Dear ISD Community:
I present a question for us this week. How do we teach students fact based, peer reviewed information when they are saturated in a culture of conspiracy theories, echo chambers, confirmation bias, lazy language, lazy journalism, clickbait, herding phenomenon, and triggering language? This is a difficult question to answer, but if you are up for the challenge, here are some links for all of us to enrich our skills at weeding out the “fake news” from truthiness, veracity, and factiness. Come to the library and share your ideas with me. I would love to hear how you and your family tackled these conversations.
Teaching fact vs. fiction when seeing is no longer believing
By Jennifer LaGarde
Explaining the News to Our Kids
Dramatic, disturbing news events can leave parents speechless. These age-based tips on how to talk to kids about the news -- and listen, too -- can help.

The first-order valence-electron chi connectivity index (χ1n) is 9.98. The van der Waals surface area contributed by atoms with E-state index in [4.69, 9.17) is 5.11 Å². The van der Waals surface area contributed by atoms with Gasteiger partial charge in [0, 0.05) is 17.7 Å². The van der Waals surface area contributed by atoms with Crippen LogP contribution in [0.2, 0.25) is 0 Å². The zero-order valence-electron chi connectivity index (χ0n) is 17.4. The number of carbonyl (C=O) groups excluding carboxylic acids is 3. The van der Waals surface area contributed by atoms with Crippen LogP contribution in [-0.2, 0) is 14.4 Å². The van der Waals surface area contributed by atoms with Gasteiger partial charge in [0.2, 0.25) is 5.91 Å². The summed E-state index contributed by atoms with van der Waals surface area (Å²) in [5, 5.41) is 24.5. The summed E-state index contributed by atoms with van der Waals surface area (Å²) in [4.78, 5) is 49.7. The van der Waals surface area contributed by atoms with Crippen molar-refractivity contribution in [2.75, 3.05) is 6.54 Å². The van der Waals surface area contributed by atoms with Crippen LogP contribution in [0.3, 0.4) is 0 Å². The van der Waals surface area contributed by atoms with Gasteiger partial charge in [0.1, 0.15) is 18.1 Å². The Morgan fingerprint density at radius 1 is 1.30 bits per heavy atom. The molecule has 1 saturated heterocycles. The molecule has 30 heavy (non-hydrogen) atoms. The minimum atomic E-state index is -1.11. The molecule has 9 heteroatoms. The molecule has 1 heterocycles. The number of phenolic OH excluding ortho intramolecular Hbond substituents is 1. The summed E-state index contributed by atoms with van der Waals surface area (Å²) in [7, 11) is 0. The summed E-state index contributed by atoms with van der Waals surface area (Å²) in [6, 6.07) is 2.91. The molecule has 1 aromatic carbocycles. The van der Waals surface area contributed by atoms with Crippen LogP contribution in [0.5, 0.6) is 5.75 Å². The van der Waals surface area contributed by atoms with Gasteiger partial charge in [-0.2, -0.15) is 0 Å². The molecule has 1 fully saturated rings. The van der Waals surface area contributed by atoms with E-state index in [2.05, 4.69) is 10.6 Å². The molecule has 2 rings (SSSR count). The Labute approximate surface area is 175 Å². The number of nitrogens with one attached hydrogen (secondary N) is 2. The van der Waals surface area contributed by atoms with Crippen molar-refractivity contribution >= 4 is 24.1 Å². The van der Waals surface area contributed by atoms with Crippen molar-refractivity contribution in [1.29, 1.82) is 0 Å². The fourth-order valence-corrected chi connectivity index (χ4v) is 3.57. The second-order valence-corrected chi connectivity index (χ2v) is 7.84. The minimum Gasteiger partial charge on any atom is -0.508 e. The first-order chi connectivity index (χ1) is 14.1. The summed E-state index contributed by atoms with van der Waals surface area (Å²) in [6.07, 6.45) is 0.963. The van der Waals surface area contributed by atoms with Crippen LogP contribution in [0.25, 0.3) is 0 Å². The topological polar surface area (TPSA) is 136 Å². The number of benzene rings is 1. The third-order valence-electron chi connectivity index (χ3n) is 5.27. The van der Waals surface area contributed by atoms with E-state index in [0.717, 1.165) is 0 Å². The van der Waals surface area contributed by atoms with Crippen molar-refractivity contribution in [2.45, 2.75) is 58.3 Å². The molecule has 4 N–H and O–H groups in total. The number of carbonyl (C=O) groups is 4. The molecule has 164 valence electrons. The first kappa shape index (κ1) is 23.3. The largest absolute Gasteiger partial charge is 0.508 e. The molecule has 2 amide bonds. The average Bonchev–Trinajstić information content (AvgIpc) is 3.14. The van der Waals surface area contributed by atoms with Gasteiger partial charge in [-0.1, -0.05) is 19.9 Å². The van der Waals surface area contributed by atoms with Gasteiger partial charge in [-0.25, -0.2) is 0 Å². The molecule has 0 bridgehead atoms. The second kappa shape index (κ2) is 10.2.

By Caroline Knorr
Understanding Content Curation - A Refresh
10 Question Quiz: How well can you tell factual from opinion statements?
Websites that peddle disinformation make millions of dollars in ads, new study finds
REPUTABLE FACT-CHECKING ORGANIZATIONS
Climate Feedback, SciCheck, Quote Investigator, Politifact, Factcheck.org, Washington Post Fact Checker, Snopes, Truth be Told, NPR Fact-Check, Lie Detector (Univision, Spanish language), Hoax Slayer, Guardian Reality Check (UK), BBC Reality Check, and more.